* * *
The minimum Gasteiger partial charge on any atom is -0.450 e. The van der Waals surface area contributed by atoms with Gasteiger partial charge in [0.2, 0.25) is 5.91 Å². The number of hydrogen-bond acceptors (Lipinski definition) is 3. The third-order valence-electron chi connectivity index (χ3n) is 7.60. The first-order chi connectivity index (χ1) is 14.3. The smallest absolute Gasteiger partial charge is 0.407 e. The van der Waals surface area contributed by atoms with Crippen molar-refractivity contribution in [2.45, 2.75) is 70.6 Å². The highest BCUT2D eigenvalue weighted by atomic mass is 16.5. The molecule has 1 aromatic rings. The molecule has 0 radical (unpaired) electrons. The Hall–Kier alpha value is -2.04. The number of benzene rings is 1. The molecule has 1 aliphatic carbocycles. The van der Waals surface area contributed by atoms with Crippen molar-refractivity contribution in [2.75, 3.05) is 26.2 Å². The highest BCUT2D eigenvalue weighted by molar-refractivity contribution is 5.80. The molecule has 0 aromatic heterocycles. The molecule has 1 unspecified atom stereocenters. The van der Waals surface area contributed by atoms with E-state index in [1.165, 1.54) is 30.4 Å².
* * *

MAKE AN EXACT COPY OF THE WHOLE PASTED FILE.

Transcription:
The minimum Gasteiger partial charge on any atom is -0.450 e. The van der Waals surface area contributed by atoms with Gasteiger partial charge in [0.2, 0.25) is 5.91 Å². The number of hydrogen-bond acceptors (Lipinski definition) is 3. The third-order valence-electron chi connectivity index (χ3n) is 7.60. The first-order chi connectivity index (χ1) is 14.3. The smallest absolute Gasteiger partial charge is 0.407 e. The van der Waals surface area contributed by atoms with Crippen molar-refractivity contribution in [2.45, 2.75) is 70.6 Å². The highest BCUT2D eigenvalue weighted by atomic mass is 16.5. The molecule has 1 aromatic rings. The molecule has 0 radical (unpaired) electrons. The Hall–Kier alpha value is -2.04. The number of benzene rings is 1. The molecule has 1 aliphatic carbocycles. The van der Waals surface area contributed by atoms with Crippen molar-refractivity contribution in [2.75, 3.05) is 26.2 Å². The highest BCUT2D eigenvalue weighted by molar-refractivity contribution is 5.80. The molecule has 0 aromatic heterocycles. The molecule has 1 unspecified atom stereocenters. The van der Waals surface area contributed by atoms with E-state index in [1.165, 1.54) is 30.4 Å².